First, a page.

I offer a personal experience. I recently spent 18 minutes on the phone; my medical insurance provider had sent me a FINAL NOTICE on a policy that was most definitely not delinquent! Otherwise, I can assure you I would not have waited on hold for so long.
I was on hold for 1,080 seconds, during which relatively inoffensive music was playing, except that every 45 seconds the pointless “Your call is important to us” message played. I heard that message 24 times… yes, 24 times! I ask myself why it is so difficult for people to correct something so simple. All that this technology configuration (how about mis-configuration?) managed to do was irritate the hell out of me when I was already irritated!
When the agent answered, I made some crack about the delay. The next thing out of the agent’s mouth was, “WELL, WHAT’S YOUR NAME?” I intentionally put that in CAPS because it was a demand. From a human perspective, she decided to terrorize me. Now the spiral of emotions headed in a very bad direction! The missed Moment of Truth; all she had to do was “empathize” with me. It sounds so easy, but that is what a Moment of Truth should be! Unfortunately, it is only easy when you build an organization with the requisite attributes.
A clear recommendation… hire people with strong emotional intelligence. (According to Goleman, it boils down to five characteristics: self-awareness, self-regulation, motivation, empathy and social skills). Many methods and tools exist for evaluating the human qualities of job candidates. Start using them! In addition, once you hire for emotional intelligence be certain that your entire leadership team demonstrates those same skills when coaching and developing people, when evaluating processes and procedures, and when deploying technology. These activities within the contact center impact ALL team members. Make emotional intelligence a hiring requisite for all team members, front line and leadership.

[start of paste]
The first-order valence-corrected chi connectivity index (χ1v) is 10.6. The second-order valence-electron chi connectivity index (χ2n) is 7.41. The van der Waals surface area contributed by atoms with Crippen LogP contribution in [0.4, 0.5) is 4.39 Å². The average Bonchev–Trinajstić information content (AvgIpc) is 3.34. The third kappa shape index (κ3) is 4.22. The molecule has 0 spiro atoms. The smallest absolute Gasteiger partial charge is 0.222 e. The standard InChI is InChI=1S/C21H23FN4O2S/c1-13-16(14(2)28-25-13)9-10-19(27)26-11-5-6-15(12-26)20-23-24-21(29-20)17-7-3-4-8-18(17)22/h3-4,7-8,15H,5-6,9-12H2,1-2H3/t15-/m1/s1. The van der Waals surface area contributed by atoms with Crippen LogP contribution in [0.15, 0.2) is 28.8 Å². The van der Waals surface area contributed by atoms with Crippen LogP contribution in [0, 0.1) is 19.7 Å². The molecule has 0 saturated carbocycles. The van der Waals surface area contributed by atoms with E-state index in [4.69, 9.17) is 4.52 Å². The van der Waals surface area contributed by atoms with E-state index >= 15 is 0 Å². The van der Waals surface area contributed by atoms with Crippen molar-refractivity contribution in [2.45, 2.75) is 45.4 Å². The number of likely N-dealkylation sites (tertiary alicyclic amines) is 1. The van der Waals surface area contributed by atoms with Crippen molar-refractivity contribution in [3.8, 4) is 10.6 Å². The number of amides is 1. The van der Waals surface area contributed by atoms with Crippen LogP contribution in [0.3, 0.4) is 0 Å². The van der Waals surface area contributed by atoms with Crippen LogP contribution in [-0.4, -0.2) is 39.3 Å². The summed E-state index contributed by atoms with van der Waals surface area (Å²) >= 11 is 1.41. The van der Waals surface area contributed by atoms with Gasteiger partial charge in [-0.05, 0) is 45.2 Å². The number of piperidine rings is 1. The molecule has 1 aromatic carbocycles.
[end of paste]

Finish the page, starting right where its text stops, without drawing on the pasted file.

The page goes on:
To illustrate the impact of emotional intelligence among leaders, consider two non-examples taken from the McKinsey report. First, consider the leader who tries to resolve quality issues utilizing “scripts” and defends this path as one that is “easier to train” and measure compliance. The reality is that scripting amounts to trying to script “spontaneity,” removing authenticity and empathy from the customer experience. In my view, it is a values violation to take what could be a real Moment of Truth and replace it with a predefined script. (“I’m only authorized to apologize.”)
Secondly, let’s look at “rules.” When I work with a contact center that has lots of rules, scrutiny and intervention, I always know that the organization is at risk when it comes to relationship building. As the McKinsey report so beautifully put it, “Employees are unlikely to react spontaneously—or in an emotionally intelligent way—if they feel the weight of a lengthy and detailed rule book.”
Conduct a “health check” on your systems and processes, too. If your agents have to navigate a number of systems with varying structures, rules, sign-ons, log-ins, time-outs and password resets, know that your interaction will be hijacked by the transaction. You will be lucky if the agent isn’t mumbling under their breath about the idiocy of it all.
Information sharing, training and learning are of extreme importance today. Things are changing so fast it is important for leadership to maintain a communication plan to keep the frontline informed. Take a good long look at your learning programs and job support tools to identify improvement opportunities. Training is evidence that the organization cares about its team; this translates to the team caring about the customers.
It is never too late to start down this path, especially when an overwhelming number of voice contacts received in contact centers today involve a problem that needs to be solved. The proper handling of these situations is the customer experience Moment of Truth from the consumer’s perspective. When a company says it cares about the customer experience, that “care” must be “felt” by those seeking resolution. This will be best accomplished by strong leaders who create great messaging, training and tools, and who demonstrate the same behaviors toward staff as staff must demonstrate toward customers.